In the US, I have lived in Texas, Louisiana, Washington state, Oregon, Alaska, and Hawaii. I’ve also lived in Japan, the UK, the Netherlands, and now France. I grew up in serious poverty, I have been homeless, and I have seen the world. There’s nothing like experiencing other cultures first-hand and understanding what a weird, wonderful bunch humanity is.
The following is from memory, not an old post, so some details might be off.
My brother Greg and his friend Tom had bought tickets to introduce me to football, the most popular sport in the world. It was for a minor team I had never heard of. Despite the minor team, there was a major police presence. Hoolaganism was the order of the day and the police were having none of it. I was warned not to stray to close to the fans on “the other side” and, indeed, the crowds were restless. As we were leaving the match, the police were making their arrests. The British take this sport a wee bit too seriously.
Greg, Tom, and I are making our way back to the Tube, I glance in a doorway and see a scene that could have been out of an art film. I stop and let Greg and Tom walk ahead as I take in the view. A lovely pub courtyard, with an old man nursing a pint lecturing a young boy. Could have been his son. Or grandson.
The man was warning the boy about the dangers of the world, the [insert list of racial slurs here] ruining England, and how everything is going to hell.
We all have hills we’re willing to die on and my hill is named “Fuck Bigots.”
Greg and Tom are far ahead of me now, but I march into the courtyard, straight to the table with the old man and the boy. Like committing a crime of passion, I have a reaction, not a plan. The courtyard is deserted save for the two at the table staring at me in surprise. I ignore the man and look at the boy. I am alone and this man looks like he has had led a rough life. This is not an intelligent thing to do.
I say, “I’ve traveled to and lived in many countries and there are wonderful, beautiful people everywhere. The world is an amazing place. Don’t let this man’s hatred poison you.”
The look of surprise on their faces turns to shock. Neither of them say a word. I wonder if my American accent, nice clothes, or apparent lack of fear caught them off guard. No one follows me as I turn and walk away, catching up with Greg and Tom.
I still think about that boy, wondering if he understood. I wonder if that boy remembers me. I hope he’s doing well and gotten beyond an old man’s hate.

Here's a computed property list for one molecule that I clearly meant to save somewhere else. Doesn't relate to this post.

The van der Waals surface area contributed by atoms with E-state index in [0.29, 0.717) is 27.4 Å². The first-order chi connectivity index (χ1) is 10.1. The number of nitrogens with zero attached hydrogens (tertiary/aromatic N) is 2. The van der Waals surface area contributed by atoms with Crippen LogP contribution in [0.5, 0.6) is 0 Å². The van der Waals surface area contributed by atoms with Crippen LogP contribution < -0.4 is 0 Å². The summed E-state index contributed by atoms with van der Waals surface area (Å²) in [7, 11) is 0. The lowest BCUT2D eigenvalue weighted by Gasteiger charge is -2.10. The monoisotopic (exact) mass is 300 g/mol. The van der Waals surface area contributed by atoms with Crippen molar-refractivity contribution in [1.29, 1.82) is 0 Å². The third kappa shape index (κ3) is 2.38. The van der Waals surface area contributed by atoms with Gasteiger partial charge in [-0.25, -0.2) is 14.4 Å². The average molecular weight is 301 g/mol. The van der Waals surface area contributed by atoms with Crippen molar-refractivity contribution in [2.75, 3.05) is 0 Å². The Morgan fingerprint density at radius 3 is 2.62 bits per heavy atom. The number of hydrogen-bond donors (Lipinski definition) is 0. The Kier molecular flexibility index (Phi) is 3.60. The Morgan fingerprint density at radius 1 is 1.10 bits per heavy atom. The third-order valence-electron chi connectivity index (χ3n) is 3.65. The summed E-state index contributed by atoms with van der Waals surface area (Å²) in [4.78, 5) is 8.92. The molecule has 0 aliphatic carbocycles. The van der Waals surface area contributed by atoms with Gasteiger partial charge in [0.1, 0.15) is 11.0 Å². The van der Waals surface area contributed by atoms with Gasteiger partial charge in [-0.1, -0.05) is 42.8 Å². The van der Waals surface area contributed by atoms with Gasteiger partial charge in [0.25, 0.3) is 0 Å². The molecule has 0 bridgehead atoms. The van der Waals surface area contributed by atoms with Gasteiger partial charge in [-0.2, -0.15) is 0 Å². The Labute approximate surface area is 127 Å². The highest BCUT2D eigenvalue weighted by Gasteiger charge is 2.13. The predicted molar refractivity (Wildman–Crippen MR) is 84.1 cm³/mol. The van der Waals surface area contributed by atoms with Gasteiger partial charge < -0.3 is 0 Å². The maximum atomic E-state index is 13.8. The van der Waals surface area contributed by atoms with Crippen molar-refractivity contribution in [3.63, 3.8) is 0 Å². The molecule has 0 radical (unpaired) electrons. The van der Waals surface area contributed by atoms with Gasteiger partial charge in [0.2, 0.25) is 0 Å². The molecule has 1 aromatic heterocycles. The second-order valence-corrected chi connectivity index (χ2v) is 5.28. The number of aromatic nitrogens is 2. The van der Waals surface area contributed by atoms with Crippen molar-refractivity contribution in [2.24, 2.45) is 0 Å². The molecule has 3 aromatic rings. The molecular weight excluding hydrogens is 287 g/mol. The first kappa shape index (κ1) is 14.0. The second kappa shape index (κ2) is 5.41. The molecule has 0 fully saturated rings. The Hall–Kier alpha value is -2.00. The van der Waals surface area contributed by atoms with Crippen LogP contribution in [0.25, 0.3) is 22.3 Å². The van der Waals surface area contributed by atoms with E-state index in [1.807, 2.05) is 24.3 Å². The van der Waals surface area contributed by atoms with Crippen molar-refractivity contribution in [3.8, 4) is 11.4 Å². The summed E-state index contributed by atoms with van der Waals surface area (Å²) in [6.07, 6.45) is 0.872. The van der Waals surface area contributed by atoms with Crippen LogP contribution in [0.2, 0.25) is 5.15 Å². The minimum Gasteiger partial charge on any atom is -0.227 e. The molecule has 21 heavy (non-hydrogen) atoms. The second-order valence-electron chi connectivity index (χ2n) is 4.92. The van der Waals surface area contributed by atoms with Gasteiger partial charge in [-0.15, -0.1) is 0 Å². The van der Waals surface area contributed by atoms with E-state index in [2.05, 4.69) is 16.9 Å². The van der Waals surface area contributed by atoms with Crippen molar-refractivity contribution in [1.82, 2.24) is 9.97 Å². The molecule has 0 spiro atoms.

February 3rd, 2017. I am in Brussels to speak at a conference. I hail a taxi at the Brussels airport and Leonid Brezhnev is behind the wheel. Or at least someone who looks like him.
Taxi drivers are a mixed lot. Some like to talk. Some don’t. Mine does. He was born in Belgium in a small town near the German border in the 1930s. I ask him how he came to be living in Brussels.
Back in 1958, he went to Antwerp to study at the Colonial School . After six months of study, he was sent to Burundi to help oversee their colony. Shortly after his arrival a new doctor arrived and, the moment he saw her, he immediately decided to be sick. Two of their six children were born in Burundi. They left for Brussels in 1962 when Burundi regained their independence.
He was so inspired by his wife’s career that he returned to university and earned a Master’s Degree in business administration. He went on to be the general manager of a large company and after several years in that role, he was unceremoniously fired when a German company bought it. He had a hard time finding work at his former level and refused to “lower himself,” despite his children urging him to take anything he could find.
And then his wife died and he had no choice. He became a taxi driver, but was always filled with shame when he would see a business person he used to work with. He’d hide his face and hope they wouldn’t see him.
On that day he is 81 years old and the shame is long gone. He drives two days a week just for something to do and only takes airport passengers because they’re much more interesting to talk to than fares around town.
I have dropped off our car to have the brake pads changed. As I wait for an Uber on a deserted side street, a long-haired blond gentleman walks up to me, all smiles. I am wary.
(All conversation is in French)
Him: Lovely day!
Me: Yes, it is. Not a cloud in the sky.
Him: Ah, you’re English!
Me: American, actually.
Him: You must be from Los Angeles.
Me: Texas, actually.
Him: You’re from Houston!
Him: You’re from near Houston?
Am I? Hard to say. What’s “near” in this context?
Me: Actually, no.